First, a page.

Journalists who conduct themselves honestly prove themselves worthy of trust. In the course of our work, we are genuine and candid. We attribute information we receive from others, making perfectly clear to our audience what information comes from which source. We avoid hyperbole and sensational conjecture. We may sometimes construct hypotheticals to help explain issues and events, but we reveal any fabrication, and do not otherwise mix fiction with our news reporting. We edit and present information honestly, without deception, and we identify ourselves as NPR journalists when we report. Only in the rarest of instances – such as when public safety is at issue, or when lives are at stake – might we disguise our identity or intent when reporting. Before we take such a step, we engage in rigorous deliberation and consider all alternatives. Then, when we tell the story, we fully disclose what we did and why.
Honesty in reporting and interviewing
Journalism should be done in plain sight, and our standards are clear. When we are working, we identify ourselves as NPR journalists to those we interview and interact with. We do not conceal our identities, pose as someone or something we are not, use hidden microphones or cameras to collect information, or record phone calls without the permission of all parties on the line, except in the very rarest of circumstances, outlined below.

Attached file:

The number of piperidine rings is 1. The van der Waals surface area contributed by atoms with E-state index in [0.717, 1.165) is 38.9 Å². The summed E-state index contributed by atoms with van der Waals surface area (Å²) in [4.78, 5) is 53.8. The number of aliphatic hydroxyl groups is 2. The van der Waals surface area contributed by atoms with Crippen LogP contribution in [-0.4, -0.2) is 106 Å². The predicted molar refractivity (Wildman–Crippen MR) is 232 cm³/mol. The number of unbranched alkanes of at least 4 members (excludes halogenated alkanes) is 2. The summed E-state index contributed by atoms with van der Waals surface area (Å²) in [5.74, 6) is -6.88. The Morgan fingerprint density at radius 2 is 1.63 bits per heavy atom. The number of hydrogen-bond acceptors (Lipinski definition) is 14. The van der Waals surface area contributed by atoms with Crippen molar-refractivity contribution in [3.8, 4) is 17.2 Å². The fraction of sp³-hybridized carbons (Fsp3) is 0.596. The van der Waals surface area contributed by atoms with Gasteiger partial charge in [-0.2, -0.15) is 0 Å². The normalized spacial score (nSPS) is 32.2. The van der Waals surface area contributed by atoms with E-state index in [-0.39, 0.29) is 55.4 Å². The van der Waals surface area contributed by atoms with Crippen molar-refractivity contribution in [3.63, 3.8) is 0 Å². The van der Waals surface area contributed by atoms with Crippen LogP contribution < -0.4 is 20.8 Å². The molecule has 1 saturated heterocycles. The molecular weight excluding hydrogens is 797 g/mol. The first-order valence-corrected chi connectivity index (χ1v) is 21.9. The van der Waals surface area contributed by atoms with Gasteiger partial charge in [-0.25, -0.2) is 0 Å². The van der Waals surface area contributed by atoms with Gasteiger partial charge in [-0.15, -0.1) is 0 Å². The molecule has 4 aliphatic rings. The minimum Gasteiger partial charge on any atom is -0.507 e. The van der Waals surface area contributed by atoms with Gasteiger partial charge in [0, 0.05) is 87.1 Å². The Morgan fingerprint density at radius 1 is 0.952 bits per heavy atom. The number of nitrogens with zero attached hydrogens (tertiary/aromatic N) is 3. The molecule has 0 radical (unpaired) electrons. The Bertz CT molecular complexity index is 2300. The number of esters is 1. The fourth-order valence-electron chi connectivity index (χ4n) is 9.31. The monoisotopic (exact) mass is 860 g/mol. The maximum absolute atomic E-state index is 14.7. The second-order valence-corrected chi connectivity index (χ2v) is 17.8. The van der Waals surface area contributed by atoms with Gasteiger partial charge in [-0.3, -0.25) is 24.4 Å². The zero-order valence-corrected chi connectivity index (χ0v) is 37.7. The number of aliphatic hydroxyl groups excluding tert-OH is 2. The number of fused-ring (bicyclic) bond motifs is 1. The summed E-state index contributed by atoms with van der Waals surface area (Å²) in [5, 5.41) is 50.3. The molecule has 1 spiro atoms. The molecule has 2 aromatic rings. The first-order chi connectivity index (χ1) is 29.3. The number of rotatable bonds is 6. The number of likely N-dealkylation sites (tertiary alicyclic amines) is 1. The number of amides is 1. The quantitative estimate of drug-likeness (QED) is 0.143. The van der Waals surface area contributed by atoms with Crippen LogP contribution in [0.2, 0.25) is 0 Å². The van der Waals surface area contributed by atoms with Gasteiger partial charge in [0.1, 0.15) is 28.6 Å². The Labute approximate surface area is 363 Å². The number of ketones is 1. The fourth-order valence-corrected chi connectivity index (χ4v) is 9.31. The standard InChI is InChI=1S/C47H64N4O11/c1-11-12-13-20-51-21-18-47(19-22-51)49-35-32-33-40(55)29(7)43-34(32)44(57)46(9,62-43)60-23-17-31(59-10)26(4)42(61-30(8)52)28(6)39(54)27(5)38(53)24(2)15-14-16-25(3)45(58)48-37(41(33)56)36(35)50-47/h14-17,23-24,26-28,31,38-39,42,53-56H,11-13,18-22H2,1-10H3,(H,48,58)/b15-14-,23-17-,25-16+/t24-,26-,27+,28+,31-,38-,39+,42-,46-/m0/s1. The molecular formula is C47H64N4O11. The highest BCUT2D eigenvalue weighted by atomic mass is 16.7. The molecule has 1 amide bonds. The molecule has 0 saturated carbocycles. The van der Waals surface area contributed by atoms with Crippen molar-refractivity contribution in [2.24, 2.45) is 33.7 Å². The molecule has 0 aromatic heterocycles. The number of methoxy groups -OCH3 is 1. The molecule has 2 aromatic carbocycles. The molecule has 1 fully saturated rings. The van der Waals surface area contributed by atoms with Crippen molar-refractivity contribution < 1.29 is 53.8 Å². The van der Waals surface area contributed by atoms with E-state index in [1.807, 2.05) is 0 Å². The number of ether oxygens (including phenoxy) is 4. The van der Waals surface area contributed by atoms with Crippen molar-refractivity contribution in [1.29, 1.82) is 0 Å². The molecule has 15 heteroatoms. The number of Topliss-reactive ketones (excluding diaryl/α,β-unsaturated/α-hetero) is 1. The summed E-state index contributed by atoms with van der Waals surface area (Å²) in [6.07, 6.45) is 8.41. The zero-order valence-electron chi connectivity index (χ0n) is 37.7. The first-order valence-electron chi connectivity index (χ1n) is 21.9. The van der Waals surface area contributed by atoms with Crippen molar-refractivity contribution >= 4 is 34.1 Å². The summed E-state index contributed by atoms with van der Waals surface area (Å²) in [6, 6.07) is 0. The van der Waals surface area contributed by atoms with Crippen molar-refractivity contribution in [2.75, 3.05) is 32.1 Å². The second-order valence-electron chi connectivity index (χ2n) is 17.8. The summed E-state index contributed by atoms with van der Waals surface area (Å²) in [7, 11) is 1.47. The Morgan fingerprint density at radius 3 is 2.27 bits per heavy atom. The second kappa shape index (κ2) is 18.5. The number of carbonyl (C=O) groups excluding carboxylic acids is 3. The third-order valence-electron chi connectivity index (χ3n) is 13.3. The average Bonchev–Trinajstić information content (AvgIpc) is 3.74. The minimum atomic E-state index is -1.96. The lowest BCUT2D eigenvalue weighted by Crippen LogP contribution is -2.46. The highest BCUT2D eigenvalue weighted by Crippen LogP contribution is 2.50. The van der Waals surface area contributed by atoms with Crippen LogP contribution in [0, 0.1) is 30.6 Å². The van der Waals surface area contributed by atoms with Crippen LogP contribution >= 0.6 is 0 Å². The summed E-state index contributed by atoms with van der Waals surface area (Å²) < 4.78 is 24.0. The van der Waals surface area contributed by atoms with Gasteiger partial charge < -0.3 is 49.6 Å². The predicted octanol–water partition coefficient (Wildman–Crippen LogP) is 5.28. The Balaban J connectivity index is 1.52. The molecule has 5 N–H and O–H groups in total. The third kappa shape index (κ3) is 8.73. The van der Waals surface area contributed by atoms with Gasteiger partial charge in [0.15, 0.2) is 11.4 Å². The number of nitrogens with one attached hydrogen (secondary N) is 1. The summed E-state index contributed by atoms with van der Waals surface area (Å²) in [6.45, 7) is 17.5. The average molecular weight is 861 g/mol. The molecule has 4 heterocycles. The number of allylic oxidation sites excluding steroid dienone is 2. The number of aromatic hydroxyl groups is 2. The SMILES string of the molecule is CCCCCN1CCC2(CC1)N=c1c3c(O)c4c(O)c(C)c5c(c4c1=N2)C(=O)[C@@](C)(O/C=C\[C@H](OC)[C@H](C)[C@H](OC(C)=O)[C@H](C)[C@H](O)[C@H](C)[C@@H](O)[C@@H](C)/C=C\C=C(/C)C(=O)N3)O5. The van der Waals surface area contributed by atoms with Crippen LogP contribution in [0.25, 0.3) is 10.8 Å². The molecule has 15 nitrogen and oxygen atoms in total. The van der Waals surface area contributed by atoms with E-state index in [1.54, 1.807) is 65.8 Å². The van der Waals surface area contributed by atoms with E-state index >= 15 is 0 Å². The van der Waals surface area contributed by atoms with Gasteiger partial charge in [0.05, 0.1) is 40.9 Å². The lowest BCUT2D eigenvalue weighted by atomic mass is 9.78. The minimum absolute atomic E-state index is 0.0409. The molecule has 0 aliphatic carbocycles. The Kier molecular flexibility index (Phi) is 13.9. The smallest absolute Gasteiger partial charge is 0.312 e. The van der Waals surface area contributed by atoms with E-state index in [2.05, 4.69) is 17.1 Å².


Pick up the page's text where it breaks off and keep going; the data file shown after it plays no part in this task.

Do we need to announce ourselves every time we’re in a line at the supermarket and overhear what people are saying about the news of the day? Of course not. But if we want to quote what one of those people said, we need to introduce ourselves as NPR journalists and assume our “working journalist” role.
Do we need to wear our IDs around our necks at all times? No. We are allowed to be “off-duty.”
As the expression says, “rules are meant to be broken.” But only highly unusual and extremely important situations would compel us to be less than open. Our foreign correspondents are most likely to confront such issues.
There could be a situation — perhaps in a war zone — where an NPR journalist feels endangered and decides that in order to get to safety s/he would be better off not letting others know s/he is a journalist. And that experience might turn into a first-person account of what the flight to safety was like. But we would not use it as an excuse to report information that otherwise violates our standards on openness.
If a repressive regime is arresting reporters and telling citizens not to speak with journalists, the only way to have conversations with people might be to keep our identities under wraps. We do not put anyone in danger, however, with our reporting on such conversations.
And if a repressive government is not allowing reporters inside its borders, we might not declare on our visa applications that we’re journalists. Such decisions need to be discussed in advance. Senior news management must be included in the conversations.
Other situations in foreign settings might require some deviation from our guidelines on openness. We trust our correspondents to make good decisions, to consult with their editors and to be transparent with listeners and readers about their work. We also talk about foreseeable problems — such as corrupt border guards who demand “tips” — before we venture out and work through how we will respond.